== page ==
Galloping Gertie

Posted: February 5, 2008 in Uncategorized
Tags: , , ,


Color video of the The Narrows Tacoma Bridge Disaster of 1940.
According to Wikipedia Preliminary construction plans had called for 25-foot-deep (7.6 m) girders to sit beneath the roadway and stiffen it. Moisseiff, a respected designer and consultant engineer of the famed Golden Gate Bridge, proposed shallower supports — girders 8 feet (2.4 m) deep. His approach meant a slimmer, more elegant design and reduced construction costs. Moisseiff’s design won out. On June 23, 1938, the PWA approved nearly $6 million for the Tacoma Narrows Bridge. Another $1.6 million was to be collected from tolls to cover the total $8 million cost.

The decision to use the shallower girders proved to be the first bridge’s undoing. With the 8 foot (2.42 m) girders, the roadbed was insufficiently rigid and was easily moved about by winds. From the start, the bridge became notorious for its movement. A mild to moderate wind could cause alternate halves of the center span to visibly rise and fall several feet over 4 to 5 second intervals. This led to the bridge being referred to as “Galloping Gertie” by the local residents, due to the apparent “galloping” motion felt by the drivers on the roadway.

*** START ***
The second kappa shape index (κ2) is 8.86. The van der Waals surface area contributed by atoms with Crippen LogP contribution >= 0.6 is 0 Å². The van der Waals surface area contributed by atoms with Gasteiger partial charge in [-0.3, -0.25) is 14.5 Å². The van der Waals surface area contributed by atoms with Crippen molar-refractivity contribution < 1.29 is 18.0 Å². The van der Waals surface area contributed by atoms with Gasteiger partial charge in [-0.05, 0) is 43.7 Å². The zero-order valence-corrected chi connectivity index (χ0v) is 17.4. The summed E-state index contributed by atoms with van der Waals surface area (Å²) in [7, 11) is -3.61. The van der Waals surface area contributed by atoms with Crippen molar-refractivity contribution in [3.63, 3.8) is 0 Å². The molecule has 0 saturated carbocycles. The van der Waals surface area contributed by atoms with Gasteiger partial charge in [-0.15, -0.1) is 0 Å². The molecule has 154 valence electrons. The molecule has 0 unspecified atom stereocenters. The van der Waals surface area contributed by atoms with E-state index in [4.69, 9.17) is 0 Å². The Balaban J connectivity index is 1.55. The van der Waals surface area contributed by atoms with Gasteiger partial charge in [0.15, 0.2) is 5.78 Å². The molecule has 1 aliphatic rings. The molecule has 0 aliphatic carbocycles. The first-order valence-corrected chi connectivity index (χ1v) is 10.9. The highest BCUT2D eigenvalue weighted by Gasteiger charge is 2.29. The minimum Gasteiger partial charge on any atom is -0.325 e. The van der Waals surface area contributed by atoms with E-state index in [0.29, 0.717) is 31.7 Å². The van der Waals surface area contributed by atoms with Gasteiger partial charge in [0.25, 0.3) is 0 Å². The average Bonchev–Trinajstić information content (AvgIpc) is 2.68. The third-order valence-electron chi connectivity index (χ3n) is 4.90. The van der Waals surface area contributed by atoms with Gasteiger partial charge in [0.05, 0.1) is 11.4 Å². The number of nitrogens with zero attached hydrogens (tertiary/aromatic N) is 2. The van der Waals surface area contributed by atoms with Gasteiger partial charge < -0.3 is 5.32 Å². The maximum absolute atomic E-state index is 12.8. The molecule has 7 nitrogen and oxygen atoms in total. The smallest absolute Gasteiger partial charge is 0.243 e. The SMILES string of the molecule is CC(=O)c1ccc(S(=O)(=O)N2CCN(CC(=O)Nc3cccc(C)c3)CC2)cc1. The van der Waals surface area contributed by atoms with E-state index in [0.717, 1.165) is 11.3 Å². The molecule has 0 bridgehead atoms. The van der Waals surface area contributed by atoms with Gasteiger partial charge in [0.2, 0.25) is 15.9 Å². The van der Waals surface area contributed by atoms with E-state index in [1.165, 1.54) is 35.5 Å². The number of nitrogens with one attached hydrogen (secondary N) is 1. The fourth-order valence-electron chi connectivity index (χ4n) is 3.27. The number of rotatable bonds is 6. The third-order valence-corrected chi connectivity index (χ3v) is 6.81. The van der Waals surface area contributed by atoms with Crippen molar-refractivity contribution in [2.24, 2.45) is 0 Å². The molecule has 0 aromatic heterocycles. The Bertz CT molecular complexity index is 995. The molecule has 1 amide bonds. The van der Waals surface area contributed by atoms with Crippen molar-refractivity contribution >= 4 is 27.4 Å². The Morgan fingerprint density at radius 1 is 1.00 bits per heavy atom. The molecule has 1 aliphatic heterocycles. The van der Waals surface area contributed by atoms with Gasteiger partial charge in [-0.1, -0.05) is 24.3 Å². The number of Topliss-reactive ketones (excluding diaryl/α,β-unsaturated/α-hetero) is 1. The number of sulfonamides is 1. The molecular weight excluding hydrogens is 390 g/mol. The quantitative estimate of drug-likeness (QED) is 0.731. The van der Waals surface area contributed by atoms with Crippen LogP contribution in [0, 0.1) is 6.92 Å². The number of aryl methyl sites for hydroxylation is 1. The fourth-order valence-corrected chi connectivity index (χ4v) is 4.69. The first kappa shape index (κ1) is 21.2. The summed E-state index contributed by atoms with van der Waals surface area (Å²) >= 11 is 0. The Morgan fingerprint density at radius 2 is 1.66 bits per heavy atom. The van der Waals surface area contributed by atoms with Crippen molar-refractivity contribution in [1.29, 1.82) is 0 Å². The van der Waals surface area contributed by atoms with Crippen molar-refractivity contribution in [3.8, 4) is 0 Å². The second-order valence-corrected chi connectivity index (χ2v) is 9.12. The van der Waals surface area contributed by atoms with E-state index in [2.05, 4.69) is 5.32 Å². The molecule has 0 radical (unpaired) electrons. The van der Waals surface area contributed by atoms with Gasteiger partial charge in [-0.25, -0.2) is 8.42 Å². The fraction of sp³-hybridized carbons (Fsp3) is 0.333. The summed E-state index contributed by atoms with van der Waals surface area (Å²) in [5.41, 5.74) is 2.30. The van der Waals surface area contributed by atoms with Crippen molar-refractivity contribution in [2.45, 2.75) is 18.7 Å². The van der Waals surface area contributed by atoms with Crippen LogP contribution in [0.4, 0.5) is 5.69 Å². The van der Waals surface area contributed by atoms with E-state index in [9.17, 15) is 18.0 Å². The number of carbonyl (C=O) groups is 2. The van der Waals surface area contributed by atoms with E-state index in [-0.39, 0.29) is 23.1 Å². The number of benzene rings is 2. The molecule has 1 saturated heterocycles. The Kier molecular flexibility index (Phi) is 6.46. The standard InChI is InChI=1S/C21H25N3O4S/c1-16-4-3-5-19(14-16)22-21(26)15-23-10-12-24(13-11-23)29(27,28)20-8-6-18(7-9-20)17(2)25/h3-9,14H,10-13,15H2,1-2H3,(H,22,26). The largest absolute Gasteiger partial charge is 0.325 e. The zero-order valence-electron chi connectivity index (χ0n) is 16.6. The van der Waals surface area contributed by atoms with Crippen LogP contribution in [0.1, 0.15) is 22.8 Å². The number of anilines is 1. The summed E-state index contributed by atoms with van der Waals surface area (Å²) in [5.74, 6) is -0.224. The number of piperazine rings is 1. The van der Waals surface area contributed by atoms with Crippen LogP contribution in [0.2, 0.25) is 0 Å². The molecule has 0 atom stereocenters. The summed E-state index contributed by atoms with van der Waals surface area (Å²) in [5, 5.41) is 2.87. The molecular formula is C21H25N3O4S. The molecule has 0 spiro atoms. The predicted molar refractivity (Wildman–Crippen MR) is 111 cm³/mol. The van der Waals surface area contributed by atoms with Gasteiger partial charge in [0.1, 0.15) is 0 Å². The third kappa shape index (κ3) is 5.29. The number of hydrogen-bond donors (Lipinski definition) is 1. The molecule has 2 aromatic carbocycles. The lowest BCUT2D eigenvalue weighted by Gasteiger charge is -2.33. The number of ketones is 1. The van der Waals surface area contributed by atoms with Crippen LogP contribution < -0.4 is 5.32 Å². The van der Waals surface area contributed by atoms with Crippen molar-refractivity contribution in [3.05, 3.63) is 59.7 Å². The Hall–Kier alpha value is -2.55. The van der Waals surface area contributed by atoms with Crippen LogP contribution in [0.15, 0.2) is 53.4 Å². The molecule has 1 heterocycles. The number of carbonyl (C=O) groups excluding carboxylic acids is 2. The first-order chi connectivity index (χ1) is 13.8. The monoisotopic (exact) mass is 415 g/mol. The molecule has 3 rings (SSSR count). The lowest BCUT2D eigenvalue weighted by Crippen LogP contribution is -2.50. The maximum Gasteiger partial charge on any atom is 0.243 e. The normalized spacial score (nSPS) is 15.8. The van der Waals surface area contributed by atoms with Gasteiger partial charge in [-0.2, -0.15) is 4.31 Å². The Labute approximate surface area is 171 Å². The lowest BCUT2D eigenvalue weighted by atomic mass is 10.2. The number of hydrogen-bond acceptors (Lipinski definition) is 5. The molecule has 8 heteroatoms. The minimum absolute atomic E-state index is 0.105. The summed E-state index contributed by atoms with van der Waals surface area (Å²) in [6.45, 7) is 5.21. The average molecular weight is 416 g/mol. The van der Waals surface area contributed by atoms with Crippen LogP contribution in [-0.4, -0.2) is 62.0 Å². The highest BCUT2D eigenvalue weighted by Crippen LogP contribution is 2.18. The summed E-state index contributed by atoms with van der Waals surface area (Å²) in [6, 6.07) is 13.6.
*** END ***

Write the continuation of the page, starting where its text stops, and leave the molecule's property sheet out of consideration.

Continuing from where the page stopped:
One of the people you see coming of the bridge here is Leonard Coatsworth whose car is the one you see left on the bridge. Again according to Wikipedia Leonard Coatsworth said “Just as I drove past the towers, the bridge began to sway violently from side to side. Before I realized it, the tilt became so violent that I lost control of the car… I jammed on the brakes and got out, only to be thrown onto my face against the curb… Around me I could hear concrete cracking… The car itself began to slide from side to side of the roadway.
On hands and knees most of the time, I crawled 500 yards [450 m] or more to the towers… My breath was coming in gasps; my knees were raw and bleeding, my hands bruised and swollen from gripping the concrete curb… Toward the last, I risked rising to my feet and running a few yards at a time… Safely back at the toll plaza, I saw the bridge in its final collapse and saw my car plunge into the Narrows.”

No human life was lost in the collapse of the bridge, though Coatsworth’s cocker spaniel named “Tubby” was lost along with his car in the collapse.

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